The meeting takes place in the heart of Amsterdam. A number of well known speakers already confirmed their participation.
You can find more information at www.hepatitiscommunitysummit.eu

The team of supporting organisations:

Correlation Network Hepatitis C Initiative

European Aids Treatment Group (EATG)

European African Treatment Advocates Network (EATAN)

European Network of People Who Use Drugs (EuroNPUD)

European Lever Patient Association (ELPA)

International Doctors for Healthier Drug Policy (IDHDP)

Aids Foundation East West

Alliance for Public Health, Ukraine

Fixpunkt, Germany

Hepatitis Info, Nederland

Prometheus Foundation, Greece

Compass Centre in Kharkiv, Ukraine: when Policeman Becomes an Uncle

img_0039“I come here often,” Senior Inspector of the Juvenile Prevention Department of National Police of Kharkiv region, Ukraine, Andrii Stadnik is sitting by the table in the centre Compass of Kharkiv City Charitable Foundation Blago. He is smiling and pointing at the table. “Look, here I even have my own cup to drink from…”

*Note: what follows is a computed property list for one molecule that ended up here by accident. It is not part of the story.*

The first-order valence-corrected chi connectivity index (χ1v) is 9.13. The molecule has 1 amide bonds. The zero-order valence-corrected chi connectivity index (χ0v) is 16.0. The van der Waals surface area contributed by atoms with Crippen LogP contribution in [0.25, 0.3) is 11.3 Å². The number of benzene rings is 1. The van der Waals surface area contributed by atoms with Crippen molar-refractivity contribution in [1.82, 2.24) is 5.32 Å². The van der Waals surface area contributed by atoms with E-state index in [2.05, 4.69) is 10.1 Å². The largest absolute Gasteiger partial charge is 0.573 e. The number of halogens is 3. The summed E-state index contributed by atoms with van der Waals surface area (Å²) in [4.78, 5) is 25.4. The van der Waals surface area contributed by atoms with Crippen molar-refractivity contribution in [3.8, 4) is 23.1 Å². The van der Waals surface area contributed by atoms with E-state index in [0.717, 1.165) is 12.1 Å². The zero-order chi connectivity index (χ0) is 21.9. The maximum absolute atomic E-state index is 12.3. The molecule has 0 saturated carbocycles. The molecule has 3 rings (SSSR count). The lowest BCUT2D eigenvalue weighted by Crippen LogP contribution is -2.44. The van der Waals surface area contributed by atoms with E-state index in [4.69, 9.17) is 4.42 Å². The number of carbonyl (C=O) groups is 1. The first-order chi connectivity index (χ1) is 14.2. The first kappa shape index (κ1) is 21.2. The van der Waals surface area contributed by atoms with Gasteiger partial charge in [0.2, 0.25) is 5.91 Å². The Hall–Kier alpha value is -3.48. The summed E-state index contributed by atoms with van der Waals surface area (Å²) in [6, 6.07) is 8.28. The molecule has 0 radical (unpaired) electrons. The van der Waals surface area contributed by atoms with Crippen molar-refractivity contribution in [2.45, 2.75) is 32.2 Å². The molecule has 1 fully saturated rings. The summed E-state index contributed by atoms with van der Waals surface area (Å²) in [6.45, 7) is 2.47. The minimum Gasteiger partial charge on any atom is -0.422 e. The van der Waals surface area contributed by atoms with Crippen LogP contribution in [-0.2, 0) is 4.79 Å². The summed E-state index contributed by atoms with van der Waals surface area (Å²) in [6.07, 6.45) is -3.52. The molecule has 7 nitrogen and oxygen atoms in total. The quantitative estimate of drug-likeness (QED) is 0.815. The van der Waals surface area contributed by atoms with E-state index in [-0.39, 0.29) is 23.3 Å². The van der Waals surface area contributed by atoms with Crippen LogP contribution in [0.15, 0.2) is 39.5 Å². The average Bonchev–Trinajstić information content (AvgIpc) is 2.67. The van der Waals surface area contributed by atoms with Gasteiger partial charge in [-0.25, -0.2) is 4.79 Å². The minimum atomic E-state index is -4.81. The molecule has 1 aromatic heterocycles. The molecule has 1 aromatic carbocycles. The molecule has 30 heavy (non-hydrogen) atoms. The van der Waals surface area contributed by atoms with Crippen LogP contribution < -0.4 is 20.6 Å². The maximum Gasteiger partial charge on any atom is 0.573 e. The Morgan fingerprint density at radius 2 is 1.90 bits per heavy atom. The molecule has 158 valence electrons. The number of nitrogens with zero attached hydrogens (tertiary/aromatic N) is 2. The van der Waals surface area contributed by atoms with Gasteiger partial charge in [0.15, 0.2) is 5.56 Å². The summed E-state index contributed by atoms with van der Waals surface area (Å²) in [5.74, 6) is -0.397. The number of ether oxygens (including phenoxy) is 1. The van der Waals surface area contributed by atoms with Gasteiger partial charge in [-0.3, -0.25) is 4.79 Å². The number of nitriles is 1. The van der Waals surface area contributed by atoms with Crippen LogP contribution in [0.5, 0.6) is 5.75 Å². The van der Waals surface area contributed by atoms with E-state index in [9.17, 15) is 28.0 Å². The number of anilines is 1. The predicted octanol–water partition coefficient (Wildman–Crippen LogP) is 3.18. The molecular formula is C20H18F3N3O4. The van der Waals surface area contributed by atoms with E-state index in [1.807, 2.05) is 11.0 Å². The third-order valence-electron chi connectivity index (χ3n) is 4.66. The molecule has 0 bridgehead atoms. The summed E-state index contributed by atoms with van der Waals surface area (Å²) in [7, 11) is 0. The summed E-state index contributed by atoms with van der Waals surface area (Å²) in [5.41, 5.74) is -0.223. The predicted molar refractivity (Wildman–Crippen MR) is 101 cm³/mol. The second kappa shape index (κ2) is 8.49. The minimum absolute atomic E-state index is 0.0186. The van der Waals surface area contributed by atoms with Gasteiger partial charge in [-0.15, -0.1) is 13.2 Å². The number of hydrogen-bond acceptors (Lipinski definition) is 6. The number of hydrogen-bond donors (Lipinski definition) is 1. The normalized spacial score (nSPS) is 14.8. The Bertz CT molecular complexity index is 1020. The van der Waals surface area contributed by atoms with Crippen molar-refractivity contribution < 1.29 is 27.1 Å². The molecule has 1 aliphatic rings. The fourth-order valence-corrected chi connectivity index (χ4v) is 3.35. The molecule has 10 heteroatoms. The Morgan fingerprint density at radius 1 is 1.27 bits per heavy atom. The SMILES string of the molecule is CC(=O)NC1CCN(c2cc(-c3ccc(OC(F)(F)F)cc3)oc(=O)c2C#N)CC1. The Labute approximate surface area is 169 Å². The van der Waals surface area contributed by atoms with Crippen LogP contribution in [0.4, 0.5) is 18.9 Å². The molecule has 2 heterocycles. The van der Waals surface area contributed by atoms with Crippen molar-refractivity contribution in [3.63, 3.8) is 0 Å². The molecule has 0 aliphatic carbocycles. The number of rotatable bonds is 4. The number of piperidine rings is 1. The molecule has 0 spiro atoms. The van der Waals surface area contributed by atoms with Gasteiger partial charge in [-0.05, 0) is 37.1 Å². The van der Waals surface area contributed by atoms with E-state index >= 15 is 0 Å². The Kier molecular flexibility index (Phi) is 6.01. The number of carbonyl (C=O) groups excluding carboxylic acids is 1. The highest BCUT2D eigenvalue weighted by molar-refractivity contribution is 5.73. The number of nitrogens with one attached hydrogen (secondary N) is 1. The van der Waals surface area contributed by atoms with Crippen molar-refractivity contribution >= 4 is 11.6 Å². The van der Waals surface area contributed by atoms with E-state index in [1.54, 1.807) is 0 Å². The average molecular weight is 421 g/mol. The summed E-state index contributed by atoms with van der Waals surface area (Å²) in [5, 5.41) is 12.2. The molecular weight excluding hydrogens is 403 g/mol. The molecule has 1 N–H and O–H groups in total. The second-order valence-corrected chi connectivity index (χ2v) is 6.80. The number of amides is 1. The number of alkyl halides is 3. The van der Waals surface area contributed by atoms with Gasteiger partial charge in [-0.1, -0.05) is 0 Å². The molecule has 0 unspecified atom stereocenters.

Andrii Stadnik started to work in police in 1998. He says he is very happy with his job now. In Compass he meets many children who are grateful for not being send to prison, and he likes to be able to help them. The regulars of the centre even call him uncle Andrii, and this shows very good relations between people in the Ukrainian culture.

18 years old Oleksandr (Sasha) is sitting in front of Andrii, at the same table. Sasha is one of the main characters in the film that was made about the centre Compass a few years ago. Once he was detained by Andrii Stadnik and stayed under police control for some time. Now, after the client management program at Compass, Olexandr is doing much better. He even found a job as a security guard. “Now I somehow feel as Andrii’s colleague,” Sasha smiles.